All of these d __ * types contain fields corresponding to each asynchronous method of local variables and parameters, if any. For example, this is what is generated for the ComputeAsync and Compute1 / 2/3 async methods without local variables or parameters:

The integer <> 1__state field keeps track of the “execution status” of the machine. For example, after creating a state machine in Compute1, this field is assigned the value -1:

I don’t want to go into the details of the constructor, but let’s just say that the MoveNext method of the state machine d__2 is being executed by the same thread. Before looking at the MoveNext implementation that computes Compute1 (without exception handling), keep in mind that it must:

  1. Execute all code prior to calling await.

  2. Change the “execution state” (more on that later).

  3. Recharge with magic to execute this code on a different thread (more on that later when needed).

  4. Return to continue executing your code after the await call.

  5. And do it again and again before the next await call.

<> 1__state is -1, so the first “synchronous” piece of code is executed, that is, the ComsumeCPU method is called).

The Compute2 method (here Task) is then called to get the corresponding expected object. If the task is executed immediately (ie there is no await call, such as a simple task. FromResult () in the async method), IsCompleted () will return true, and the code after the await call will be executed by the same thread. Yes, this means that async / await calls can be executed synchronously by the same thread: why create a thread when you don’t need one?

If a task is submitted to the thread pool for execution by a worker thread, <> 1__state is set to 0 (so the next call to MoveNext will execute the next “synchronous” part (ie after await).

The code now calls awaitUnsafeOnCompleted to do the magic: add a continuation to the Compute2 task (the first parameter is awaiter) so that MoveNext is called on the same state machine (the second parameter is this) when the task completes. Then the current thread is quietly returned.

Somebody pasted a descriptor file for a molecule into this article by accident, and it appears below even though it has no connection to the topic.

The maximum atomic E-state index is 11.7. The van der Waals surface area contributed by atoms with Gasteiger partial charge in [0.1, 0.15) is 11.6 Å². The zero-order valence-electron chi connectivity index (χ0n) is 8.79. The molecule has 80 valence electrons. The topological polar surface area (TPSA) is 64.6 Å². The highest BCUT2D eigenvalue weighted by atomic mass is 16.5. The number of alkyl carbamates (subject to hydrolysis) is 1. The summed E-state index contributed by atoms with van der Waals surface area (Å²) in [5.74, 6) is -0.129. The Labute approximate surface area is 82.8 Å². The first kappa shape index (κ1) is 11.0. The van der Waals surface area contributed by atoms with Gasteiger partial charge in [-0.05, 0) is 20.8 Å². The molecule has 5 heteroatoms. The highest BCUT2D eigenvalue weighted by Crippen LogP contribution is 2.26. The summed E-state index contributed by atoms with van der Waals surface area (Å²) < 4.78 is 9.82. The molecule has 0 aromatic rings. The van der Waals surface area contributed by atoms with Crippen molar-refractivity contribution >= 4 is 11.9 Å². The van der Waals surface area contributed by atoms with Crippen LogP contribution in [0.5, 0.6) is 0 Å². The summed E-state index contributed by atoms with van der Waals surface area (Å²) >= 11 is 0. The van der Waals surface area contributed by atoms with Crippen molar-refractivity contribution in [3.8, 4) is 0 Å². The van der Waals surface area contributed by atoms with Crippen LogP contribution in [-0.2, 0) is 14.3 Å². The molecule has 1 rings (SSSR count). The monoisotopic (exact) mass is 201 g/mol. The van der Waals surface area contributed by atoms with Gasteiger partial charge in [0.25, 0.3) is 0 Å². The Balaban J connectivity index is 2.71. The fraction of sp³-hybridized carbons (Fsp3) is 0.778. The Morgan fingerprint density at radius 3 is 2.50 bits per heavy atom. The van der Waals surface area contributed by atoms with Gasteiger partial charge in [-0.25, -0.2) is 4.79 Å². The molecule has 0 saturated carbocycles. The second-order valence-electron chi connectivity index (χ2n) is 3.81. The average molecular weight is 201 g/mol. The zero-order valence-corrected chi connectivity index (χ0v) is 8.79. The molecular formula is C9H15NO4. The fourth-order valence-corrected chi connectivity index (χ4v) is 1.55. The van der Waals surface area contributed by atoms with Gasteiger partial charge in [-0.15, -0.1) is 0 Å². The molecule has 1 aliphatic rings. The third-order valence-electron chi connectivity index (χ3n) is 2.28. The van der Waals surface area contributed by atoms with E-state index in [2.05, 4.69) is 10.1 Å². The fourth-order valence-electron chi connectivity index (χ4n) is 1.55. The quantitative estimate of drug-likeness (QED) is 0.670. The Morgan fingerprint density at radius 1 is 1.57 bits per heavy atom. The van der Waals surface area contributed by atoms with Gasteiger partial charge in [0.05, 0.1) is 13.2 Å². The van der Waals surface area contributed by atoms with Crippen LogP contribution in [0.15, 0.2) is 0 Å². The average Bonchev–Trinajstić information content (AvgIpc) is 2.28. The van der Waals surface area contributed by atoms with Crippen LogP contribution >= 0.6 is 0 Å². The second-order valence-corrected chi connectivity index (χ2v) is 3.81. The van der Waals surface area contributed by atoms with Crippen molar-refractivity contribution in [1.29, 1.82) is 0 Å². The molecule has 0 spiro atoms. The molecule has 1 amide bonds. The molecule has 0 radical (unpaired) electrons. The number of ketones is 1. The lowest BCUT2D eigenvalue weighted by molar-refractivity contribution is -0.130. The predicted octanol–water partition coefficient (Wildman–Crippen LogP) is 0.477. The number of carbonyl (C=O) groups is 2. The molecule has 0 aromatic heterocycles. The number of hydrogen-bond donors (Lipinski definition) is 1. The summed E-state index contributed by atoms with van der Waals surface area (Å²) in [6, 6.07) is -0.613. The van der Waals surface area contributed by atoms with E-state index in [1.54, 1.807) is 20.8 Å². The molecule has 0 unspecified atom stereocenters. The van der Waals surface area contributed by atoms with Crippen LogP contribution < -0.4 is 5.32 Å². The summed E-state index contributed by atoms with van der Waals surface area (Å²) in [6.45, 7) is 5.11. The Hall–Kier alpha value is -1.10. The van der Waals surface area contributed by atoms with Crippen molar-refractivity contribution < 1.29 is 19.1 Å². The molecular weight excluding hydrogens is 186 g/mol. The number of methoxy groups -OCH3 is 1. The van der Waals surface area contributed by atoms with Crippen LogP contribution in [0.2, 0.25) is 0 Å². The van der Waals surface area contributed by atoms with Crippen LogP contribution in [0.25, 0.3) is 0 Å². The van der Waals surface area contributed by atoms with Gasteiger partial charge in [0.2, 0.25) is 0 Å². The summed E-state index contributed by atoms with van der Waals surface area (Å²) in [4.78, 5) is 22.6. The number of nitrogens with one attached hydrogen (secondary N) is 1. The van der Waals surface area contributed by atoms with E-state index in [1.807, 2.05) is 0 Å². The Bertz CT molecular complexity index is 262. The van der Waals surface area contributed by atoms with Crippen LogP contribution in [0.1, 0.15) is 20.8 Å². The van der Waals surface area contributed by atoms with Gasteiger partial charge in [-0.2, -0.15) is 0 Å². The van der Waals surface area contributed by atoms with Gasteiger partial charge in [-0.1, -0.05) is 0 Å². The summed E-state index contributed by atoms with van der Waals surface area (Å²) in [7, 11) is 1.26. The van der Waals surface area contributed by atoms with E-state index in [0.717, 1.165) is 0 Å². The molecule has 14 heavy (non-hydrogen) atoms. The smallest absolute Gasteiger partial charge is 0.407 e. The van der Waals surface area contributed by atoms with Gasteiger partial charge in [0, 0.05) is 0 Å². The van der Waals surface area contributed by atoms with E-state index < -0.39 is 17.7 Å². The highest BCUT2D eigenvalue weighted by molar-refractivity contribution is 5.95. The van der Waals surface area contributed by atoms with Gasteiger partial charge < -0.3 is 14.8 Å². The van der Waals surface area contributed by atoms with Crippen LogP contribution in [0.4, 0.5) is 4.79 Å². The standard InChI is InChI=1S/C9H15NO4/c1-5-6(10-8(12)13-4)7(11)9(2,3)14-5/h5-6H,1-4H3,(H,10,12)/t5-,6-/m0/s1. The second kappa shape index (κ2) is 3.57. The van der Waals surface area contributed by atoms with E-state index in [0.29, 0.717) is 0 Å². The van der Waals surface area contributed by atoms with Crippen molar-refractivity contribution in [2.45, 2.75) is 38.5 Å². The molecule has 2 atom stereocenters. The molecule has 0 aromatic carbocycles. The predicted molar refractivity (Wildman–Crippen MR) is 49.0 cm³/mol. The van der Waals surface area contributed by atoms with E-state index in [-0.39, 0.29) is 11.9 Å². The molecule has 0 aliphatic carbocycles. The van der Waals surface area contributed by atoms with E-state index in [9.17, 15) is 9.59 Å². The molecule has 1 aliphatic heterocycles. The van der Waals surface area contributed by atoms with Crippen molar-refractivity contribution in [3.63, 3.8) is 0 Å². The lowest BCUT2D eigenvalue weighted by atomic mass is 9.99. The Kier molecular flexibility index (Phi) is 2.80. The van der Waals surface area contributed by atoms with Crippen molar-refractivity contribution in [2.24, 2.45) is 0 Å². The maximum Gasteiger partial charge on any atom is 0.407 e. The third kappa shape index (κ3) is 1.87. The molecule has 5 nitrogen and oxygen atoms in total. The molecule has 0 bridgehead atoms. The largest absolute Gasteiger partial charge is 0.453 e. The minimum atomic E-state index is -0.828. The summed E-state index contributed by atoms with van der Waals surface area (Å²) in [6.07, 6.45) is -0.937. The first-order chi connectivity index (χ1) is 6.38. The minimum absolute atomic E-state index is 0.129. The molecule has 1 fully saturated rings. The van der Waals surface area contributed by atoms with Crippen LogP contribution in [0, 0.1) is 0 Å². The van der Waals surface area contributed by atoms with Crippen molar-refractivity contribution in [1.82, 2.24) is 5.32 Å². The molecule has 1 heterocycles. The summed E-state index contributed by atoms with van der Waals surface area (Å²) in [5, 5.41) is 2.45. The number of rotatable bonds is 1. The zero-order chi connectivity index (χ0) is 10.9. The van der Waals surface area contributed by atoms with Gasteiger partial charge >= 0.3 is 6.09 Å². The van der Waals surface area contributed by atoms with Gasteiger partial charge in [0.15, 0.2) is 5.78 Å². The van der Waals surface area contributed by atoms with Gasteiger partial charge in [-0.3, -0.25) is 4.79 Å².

So when the Compute2 task finishes, its continuation is executed to call MoveNext, this time with <> 1__state set to 0, so the last two lines are executed: awaiter.GetResult () returns immediately because the returned Compute2 Task has already completed and is now called the last method is CinsumeCPUAfterCompute2. Here’s a quick summary of what’s going on:

  • Whenever you see an asynchronous method, the C # compiler uses the MoveNext method to generate a dedicated state machine type that is responsible for executing code synchronously between await calls.

  • Every time you see a call to await, it means that a continuation will be added to the Task that wraps the async method being executed. This continuation code will call the caller’s state machine’s MoveNext method to execute the next piece of code, before the next await call.

This is why Visual Studio, when trying to accurately map each state frame of the MoveNext async method based on the method itself, shows upside-down call stacks: the frames correspond to the continuation after the await calls (in green in the previous figure).

Please note that I have described in more detail how async / await works, as well as the AwaitUnsageOnCompleted action during a session at a conference DotNext from Kevinso feel free to watch the recording from now onif you want to dig deeper into the topic.

And if you want to dive into C # – take a look at our course on development in this language… A versatile stack of your skills will seriously strengthen your position in the job market and increase your income.

find outhow to level up in other specialties or master them from scratch:

Other professions and courses

Similar Posts

Leave a Reply